Episode 1. The Curious Case of Mummy’s Missing Tooth

“We’ve — we’ve found the Queen!” the trembling voice bounced across the marble floor, to the crowd that had gathered, eager to hear any news of their missing ruler.

They shifted nervously as they awaited further instructions. There would be a lot of questions to answer, lots of gears had to start turning right now.

The Queen’s Rise and Fall


The Queen had taken power in a time when it was still considered untoward for a woman to be a ruler, but she never let that stop her. While acting as regent to her young stepson after the King’s death, she slowly consolidated the powers of the throne, solidified her country’s military machine, led more public works projects than any other ruler in her country’s history, save one, and did it all in a short 22 years.

Then, suddenly, nothing. And out of nowhere, her stepson, the brooding heir-apparent all those years, started a campaign to erase her name from history forever as his reign came in with fire and fury. A few unswayable souls continued to search for signs of the Queen, despite incredible odds. But today, today was a day to celebrate. She’d been found.

Hidden in Plain Sight


“It’s a miracle. It’s just astounding. She’s been right here all along!” exclaimed Dr. Hawass, still holding the smoking gun in his hand.

A single, solitary tooth had been discovered in a container clearly labeled with the name of the Queen. It was a eureka moment that caused him to try to match the tooth to the unknown woman’s body stored on the third floor of the Cairo Museum.


“You are no longer an unknown woman in storage. You are our long lost Queen Hatshepsut!” the good doctor exclaimed to the unassuming mummy. “All because of this one tooth. One tooth is all it took to restore you to your place in history after 3,500 years. Welcome back.”


The normally animated and charismatic Egyptologist was suddenly somber as he turned to address his team across the mummy.


“We must discover the cause of her undoing. It’s not enough that we found her, we have to finish this investigation. As you all know, she and her nurse were found in a desecrated tomb in the Valley of the Kings, but her name has been removed from nearly every place it was ever inscribed. Someone wanted her to disappear forever.”

Although almost half of Americans suffer from periodontal disease, you don’t have to lose your legacy because of dental problems.

“It seems pretty clear to me,” an intern interjected. “Her stepson had the most to gain by restoring himself to the monarchy. If he didn’t kill her himself, he had someone do it. Clear, open and shut case, right?”


“But, if that was the situation, wouldn’t he have tried it before twenty-two years went by?” another archeologist asked.


A Case of Foul Play?


A man stepped toward the group from the shadowed hall, wearing a long, white lab coat. “But what about the tooth?”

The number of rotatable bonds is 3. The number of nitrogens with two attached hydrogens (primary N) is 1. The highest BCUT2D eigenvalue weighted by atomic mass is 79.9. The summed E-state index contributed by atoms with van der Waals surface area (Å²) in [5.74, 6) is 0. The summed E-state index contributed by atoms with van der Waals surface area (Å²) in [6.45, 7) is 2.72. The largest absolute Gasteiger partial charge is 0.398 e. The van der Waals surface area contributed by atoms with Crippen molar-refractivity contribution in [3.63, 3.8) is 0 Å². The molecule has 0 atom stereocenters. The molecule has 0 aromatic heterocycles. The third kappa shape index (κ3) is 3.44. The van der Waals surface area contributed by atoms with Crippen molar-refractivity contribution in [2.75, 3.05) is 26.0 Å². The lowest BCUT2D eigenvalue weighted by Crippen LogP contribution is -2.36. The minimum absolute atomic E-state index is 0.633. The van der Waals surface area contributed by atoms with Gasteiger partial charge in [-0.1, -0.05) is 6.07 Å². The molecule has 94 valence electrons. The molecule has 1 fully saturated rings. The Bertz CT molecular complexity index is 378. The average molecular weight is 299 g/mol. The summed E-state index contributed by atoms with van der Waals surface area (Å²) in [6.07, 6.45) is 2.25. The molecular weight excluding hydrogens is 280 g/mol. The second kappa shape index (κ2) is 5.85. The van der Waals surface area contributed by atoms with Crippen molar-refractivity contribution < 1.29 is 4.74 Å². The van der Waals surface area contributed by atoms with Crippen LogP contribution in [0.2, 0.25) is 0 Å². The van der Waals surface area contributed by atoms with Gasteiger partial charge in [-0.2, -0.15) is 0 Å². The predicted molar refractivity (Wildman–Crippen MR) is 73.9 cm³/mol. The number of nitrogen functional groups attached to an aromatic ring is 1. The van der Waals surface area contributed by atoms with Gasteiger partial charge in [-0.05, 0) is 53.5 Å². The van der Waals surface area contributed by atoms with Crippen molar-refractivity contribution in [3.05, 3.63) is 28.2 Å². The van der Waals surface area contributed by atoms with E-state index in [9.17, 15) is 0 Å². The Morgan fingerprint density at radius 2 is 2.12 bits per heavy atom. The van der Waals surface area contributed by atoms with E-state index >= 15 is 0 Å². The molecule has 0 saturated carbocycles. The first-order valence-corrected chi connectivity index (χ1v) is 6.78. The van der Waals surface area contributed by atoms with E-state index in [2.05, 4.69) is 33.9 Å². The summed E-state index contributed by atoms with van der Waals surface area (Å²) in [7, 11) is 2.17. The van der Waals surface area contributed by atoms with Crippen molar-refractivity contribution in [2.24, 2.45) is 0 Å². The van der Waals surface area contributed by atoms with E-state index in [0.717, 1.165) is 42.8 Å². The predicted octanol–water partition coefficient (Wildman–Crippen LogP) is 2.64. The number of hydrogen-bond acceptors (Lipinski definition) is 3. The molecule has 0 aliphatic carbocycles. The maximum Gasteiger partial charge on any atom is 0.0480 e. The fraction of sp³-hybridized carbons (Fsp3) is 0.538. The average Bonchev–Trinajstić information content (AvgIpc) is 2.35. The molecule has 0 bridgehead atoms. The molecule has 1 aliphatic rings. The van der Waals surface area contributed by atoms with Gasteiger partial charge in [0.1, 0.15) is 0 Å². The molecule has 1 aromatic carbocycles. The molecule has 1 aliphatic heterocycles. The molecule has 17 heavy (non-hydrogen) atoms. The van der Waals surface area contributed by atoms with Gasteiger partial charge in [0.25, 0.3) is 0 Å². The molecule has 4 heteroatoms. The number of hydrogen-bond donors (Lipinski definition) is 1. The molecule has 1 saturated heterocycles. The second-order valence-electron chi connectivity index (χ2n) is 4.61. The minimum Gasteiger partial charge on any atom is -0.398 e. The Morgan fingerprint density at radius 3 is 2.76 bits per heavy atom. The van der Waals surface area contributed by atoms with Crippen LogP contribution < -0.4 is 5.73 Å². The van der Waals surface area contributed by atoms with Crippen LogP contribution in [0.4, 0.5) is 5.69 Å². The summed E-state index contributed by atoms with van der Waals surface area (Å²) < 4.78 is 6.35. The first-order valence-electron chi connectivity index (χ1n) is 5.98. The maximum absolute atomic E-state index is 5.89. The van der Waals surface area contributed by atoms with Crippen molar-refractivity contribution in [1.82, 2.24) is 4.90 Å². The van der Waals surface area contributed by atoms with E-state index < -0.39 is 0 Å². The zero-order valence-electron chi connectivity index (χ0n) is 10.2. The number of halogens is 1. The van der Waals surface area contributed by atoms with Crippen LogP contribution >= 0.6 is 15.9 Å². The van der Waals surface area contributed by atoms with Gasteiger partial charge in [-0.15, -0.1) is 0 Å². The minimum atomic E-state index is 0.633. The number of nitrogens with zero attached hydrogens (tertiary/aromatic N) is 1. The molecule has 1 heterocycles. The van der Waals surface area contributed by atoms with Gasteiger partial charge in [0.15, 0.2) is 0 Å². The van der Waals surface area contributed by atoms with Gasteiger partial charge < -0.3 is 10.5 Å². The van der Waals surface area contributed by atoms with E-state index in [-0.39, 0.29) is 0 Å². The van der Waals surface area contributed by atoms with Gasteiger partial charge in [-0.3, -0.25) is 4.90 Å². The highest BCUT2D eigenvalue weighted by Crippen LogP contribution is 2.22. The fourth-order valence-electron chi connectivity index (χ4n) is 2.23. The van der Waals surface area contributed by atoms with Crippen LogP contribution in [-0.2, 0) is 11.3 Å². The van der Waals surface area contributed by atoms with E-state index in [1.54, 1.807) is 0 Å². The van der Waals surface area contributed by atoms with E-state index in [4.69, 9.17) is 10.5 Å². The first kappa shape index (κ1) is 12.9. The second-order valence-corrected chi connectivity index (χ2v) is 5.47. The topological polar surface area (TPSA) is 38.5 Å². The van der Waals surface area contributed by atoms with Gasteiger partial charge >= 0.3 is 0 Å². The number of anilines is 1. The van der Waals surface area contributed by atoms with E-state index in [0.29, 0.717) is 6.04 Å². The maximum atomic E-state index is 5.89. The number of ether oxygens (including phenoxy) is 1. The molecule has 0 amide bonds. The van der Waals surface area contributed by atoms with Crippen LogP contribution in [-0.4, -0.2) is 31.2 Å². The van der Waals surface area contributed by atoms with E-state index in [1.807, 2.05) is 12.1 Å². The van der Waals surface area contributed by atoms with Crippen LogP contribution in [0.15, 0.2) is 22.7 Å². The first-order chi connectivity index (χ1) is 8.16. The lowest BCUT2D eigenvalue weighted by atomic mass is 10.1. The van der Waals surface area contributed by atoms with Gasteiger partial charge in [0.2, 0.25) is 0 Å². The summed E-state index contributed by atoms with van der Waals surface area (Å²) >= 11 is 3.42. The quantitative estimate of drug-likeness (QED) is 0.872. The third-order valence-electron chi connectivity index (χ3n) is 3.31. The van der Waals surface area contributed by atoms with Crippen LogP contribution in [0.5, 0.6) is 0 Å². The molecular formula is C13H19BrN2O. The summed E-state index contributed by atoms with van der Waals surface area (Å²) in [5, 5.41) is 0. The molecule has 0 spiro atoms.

“What about it?” the intern asked.


“We’ve scanned the body, we know she was in her fifties at the time of her death, and that she had recently had a tooth extracted. This tooth. The tooth that helped us connect this mummy to the missing Queen Hatshepsut,” the man in the coat gestured to the tooth Dr. Hawass still held.


“Her molars are worn and she’s clearly got some pretty rotten teeth going on here. Dental hygiene wasn’t much more than sticks to chew and abrasive polish that wore away the enamel over time during the 18th Dynasty. It’s better than nothing, but, you know, not brushing for 40 years can take a pretty heavy toll.”


“What’s your theory, based on the evidence we have amassed?” Dr. Hawass asked the man in the lab coat with a spark of curiosity in his eye.

“It looks to me that the downfall of Hatshepsut was brought about by poor oral health and a dental abscess, frankly. See here and here on the scan, where the bone is thinner than it should be? That could be indicative of infection in the jaw. With modern medicine, it seems pretty amazing how such a tiny organism could take down the most powerful woman of her time, but I think that’s what we’re looking at. They hadn’t discovered antibiotics yet, after all.”

The group stared at the stranger in disbelief, an air of puzzlement surrounding them like a fog.

“Who are you? How do you know all of this?”


I’m the Dentist,” he said, simply. The archaeologists looked at each other questioningly, then back to where the Dentist had been standing, but he had already disappeared.


Where Will Periodontal Disease Strike Next?


Although almost half of Americans suffer from periodontal disease, you don’t have to lose your legacy because of dental problems. Instead of a fall from grace, why not come in to our Franklin Lakes dental office and let the Dentists, Drs. Krieger and Hur, give your smile a polish and shine? Modern dentistry is full of simple and fast procedures that keep your oral health at its best!

Call us today at 201-560-0606 to schedule your appointment.

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